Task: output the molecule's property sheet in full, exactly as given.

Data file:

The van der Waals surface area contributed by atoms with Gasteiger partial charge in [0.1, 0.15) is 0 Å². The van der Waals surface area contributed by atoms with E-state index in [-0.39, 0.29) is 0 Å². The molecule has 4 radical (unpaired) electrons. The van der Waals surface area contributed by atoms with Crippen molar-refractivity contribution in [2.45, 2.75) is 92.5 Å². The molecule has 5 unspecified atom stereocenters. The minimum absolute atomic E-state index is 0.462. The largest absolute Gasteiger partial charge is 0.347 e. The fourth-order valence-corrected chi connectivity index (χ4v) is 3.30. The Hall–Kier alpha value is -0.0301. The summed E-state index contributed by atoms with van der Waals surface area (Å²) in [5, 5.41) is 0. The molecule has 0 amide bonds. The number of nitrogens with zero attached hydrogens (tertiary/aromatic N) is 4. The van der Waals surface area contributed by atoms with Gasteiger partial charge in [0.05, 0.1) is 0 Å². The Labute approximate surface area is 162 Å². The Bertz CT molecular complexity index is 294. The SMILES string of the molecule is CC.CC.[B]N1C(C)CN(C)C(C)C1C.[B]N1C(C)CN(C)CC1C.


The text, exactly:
The van der Waals surface area contributed by atoms with Gasteiger partial charge in [0.1, 0.15) is 0 Å². The van der Waals surface area contributed by atoms with E-state index in [-0.39, 0.29) is 0 Å². The molecule has 4 radical (unpaired) electrons. The van der Waals surface area contributed by atoms with Crippen molar-refractivity contribution in [2.45, 2.75) is 92.5 Å². The molecule has 5 unspecified atom stereocenters. The minimum absolute atomic E-state index is 0.462. The largest absolute Gasteiger partial charge is 0.347 e. The fourth-order valence-corrected chi connectivity index (χ4v) is 3.30. The Hall–Kier alpha value is -0.0301. The summed E-state index contributed by atoms with van der Waals surface area (Å²) in [5, 5.41) is 0. The molecule has 0 amide bonds. The number of nitrogens with zero attached hydrogens (tertiary/aromatic N) is 4. The van der Waals surface area contributed by atoms with Gasteiger partial charge in [0.05, 0.1) is 0 Å². The Labute approximate surface area is 162 Å². The Bertz CT molecular complexity index is 294. The SMILES string of the molecule is CC.CC.[B]N1C(C)CN(C)C(C)C1C.[B]N1C(C)CN(C)CC1C.